Reflected light does behave differently only in as far as the reflection could be (very) directional. A concave mirror, for instance, does not spread light, but does the opposite. So stand in its focus, and you'll find out why it's called focus.
But generally things don't reflect like that, and the inverse square law isn't a bad description of how also reflected light behaves.
Last edited by Q.G.; 02-08-2011 at 08:23 PM. Click to view previous post history.
No, point the incident meter at the camera lens, not the light source.
Originally Posted by jeffreyg
You need to measure the light falling on the subject from the direction of the camera.
As noted before, the inverse square law applied to point sources, not collimated sources nor extended sources. Those follow other laws. I do not have an optics book handy so that I can concisely state these laws, but if the rays of light are collimated [parallel, example sun light] or from extended sources [also large defuse sources, again sun light with atmospheric scattering] light does not fall of as the square of the distance from the source.
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Light also 'works' in accordance with the inverse square law when coming from extended light sources. It can't do anything else.
An extended light source is nothing other than a collection of point light sources. The distance from the object to each of those points in the light source will be different, so it gets complicated because of that: the total amount of light an object receives is the sum of what it receives from every point in that extended light source. But no matter from what point it comes, light will follow the inverse square law.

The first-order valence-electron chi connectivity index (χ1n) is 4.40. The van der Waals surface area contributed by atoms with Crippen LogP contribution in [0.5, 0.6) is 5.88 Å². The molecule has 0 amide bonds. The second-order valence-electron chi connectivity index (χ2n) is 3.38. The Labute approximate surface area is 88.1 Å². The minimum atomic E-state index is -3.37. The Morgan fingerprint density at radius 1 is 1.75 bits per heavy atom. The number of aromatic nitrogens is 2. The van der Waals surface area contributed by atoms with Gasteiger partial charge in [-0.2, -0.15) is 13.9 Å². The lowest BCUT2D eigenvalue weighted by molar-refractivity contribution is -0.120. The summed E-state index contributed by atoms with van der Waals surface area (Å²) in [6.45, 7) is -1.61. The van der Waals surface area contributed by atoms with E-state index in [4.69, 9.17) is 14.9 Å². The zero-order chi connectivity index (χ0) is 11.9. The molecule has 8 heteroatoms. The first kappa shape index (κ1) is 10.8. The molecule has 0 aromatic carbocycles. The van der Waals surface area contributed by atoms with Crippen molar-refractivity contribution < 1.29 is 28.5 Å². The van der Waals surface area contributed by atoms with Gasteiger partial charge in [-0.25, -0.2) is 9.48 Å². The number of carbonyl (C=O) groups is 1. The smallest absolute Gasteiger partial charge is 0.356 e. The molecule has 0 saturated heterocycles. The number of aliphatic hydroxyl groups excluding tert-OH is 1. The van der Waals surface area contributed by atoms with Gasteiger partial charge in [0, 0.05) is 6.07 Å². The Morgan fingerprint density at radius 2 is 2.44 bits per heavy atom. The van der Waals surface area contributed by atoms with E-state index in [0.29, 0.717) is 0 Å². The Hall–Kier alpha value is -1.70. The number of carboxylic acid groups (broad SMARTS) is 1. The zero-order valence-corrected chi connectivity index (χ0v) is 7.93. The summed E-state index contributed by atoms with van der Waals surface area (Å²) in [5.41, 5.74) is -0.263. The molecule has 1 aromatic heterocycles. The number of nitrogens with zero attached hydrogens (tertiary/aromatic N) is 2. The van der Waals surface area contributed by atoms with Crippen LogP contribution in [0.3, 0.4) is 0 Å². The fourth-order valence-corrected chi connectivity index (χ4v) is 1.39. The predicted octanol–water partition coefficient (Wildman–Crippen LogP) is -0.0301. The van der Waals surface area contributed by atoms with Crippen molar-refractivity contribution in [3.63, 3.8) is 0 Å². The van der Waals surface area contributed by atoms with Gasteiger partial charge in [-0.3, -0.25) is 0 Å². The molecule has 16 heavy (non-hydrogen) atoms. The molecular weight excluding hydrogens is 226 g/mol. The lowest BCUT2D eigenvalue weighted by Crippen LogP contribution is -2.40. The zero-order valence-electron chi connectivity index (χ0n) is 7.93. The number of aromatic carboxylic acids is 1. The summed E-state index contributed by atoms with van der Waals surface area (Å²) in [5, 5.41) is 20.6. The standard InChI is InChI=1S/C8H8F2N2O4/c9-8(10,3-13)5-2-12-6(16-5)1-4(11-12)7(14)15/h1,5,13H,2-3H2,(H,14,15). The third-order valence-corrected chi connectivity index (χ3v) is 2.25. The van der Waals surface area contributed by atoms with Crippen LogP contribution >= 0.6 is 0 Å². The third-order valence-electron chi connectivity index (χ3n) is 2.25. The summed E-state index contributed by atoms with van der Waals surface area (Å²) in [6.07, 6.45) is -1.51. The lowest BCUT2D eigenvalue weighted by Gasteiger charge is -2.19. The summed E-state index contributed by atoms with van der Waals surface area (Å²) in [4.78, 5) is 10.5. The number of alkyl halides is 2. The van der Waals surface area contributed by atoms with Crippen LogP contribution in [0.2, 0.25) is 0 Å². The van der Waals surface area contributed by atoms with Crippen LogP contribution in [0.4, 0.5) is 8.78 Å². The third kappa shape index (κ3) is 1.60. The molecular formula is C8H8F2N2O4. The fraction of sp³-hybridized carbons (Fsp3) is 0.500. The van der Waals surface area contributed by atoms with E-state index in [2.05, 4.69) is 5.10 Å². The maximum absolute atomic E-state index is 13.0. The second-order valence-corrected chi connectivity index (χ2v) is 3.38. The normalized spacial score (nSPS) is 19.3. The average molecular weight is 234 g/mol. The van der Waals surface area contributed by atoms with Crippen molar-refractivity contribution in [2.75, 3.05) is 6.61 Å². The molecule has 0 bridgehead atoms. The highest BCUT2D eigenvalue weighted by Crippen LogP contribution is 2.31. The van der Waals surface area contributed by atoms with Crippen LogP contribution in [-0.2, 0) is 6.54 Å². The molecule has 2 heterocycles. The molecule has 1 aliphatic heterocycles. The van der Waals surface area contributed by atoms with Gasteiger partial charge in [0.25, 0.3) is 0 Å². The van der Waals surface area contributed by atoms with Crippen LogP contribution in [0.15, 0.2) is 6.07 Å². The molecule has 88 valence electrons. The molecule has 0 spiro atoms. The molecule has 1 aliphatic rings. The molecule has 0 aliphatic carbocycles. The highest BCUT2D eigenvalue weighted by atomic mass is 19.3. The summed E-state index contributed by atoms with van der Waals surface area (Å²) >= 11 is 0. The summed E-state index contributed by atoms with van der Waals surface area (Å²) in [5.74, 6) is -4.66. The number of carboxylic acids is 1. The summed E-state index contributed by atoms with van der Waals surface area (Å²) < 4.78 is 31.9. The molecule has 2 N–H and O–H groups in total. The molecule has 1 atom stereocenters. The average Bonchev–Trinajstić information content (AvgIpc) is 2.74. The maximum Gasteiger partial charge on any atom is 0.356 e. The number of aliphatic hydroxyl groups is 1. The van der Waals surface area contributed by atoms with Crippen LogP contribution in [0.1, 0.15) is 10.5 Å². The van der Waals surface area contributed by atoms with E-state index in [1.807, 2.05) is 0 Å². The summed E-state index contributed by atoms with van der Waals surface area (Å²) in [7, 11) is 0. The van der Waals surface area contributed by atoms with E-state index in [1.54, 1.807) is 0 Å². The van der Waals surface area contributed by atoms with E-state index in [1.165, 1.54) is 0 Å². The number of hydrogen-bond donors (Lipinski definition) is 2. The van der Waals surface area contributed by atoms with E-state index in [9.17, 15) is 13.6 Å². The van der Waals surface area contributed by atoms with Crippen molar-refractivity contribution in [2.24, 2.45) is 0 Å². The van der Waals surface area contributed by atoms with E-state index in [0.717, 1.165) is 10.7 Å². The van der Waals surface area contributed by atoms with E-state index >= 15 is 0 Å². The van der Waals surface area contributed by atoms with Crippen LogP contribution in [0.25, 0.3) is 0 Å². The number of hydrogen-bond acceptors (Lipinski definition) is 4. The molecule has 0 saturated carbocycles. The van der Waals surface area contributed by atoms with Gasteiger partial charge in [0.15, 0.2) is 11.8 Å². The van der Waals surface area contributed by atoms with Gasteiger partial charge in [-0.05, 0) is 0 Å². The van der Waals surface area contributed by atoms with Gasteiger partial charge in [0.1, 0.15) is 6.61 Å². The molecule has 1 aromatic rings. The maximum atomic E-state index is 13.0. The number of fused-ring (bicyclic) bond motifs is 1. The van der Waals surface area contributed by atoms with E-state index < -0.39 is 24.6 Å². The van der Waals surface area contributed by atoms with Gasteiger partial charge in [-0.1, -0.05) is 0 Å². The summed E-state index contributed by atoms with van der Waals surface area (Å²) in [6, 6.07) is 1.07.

Unless, of course, the distance to the extended light source is large enough to make the differences in distance be so small that they do not matter.
Then you can ignore the complexity and do simple math again. And still that inverse square thing applies.
A good example of such an extended light source is the sun. Even from here, one astronomical unit away, it has an appreciable size. But that matters so little that it can be completely ignored.
Only when light is directional enough will the inverse square law not apply. Lasers, for instance, do spread, but not in such a way that the inverse square law would be applicable.
Last edited by Q.G.; 02-08-2011 at 08:53 PM. Click to view previous post history.
As the distance in question increases, the area decreases proportionately (I THOUGHT cube of distance relative to the inverse cube of the area - but, I don't know - possibly my memory cells are getting rusty). The amount of light given off for each unit of area remains the same. An example: If a measurement limited to a one degree circular area of a gray card from one cm indicates an EV of 10, increasing the distance to the card to 100 meters and limiting the measured area to the same area as before will also indicate 10EV.
Reflected metering will indicate an AVERAGE light output of the entire scene, limited only by the acceptance angle of the meter, which may be one degree, five degrees, ten ... or ?? in "Spot" metering.
Incident metering measures the light falling on the subject - the distance to the CAMERA has no effect. Properly, the meter should be directed, generally, at the camera; it is also useful to point the meter at individual light sources to determine their effect on the entire scene (balance).
Ed Sukach, FFP.